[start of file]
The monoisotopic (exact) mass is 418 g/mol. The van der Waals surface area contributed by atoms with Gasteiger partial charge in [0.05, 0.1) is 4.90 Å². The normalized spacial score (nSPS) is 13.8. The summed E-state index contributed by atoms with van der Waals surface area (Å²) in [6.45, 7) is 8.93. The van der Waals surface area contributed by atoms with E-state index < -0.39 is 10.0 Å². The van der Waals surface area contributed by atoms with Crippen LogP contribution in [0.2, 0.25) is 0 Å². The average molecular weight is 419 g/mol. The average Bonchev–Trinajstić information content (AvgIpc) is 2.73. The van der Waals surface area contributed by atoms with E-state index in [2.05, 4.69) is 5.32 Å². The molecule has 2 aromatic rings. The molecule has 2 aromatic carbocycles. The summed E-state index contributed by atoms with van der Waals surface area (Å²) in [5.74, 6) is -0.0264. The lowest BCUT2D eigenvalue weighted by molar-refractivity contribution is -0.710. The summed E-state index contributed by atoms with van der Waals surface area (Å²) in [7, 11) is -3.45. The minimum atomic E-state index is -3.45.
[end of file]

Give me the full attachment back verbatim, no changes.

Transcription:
The monoisotopic (exact) mass is 418 g/mol. The van der Waals surface area contributed by atoms with Gasteiger partial charge in [0.05, 0.1) is 4.90 Å². The normalized spacial score (nSPS) is 13.8. The summed E-state index contributed by atoms with van der Waals surface area (Å²) in [6.45, 7) is 8.93. The van der Waals surface area contributed by atoms with E-state index < -0.39 is 10.0 Å². The van der Waals surface area contributed by atoms with Crippen LogP contribution in [0.2, 0.25) is 0 Å². The average molecular weight is 419 g/mol. The average Bonchev–Trinajstić information content (AvgIpc) is 2.73. The van der Waals surface area contributed by atoms with E-state index in [2.05, 4.69) is 5.32 Å². The molecule has 2 aromatic rings. The molecule has 2 aromatic carbocycles. The summed E-state index contributed by atoms with van der Waals surface area (Å²) in [5.74, 6) is -0.0264. The lowest BCUT2D eigenvalue weighted by molar-refractivity contribution is -0.710. The summed E-state index contributed by atoms with van der Waals surface area (Å²) in [7, 11) is -3.45. The minimum atomic E-state index is -3.45.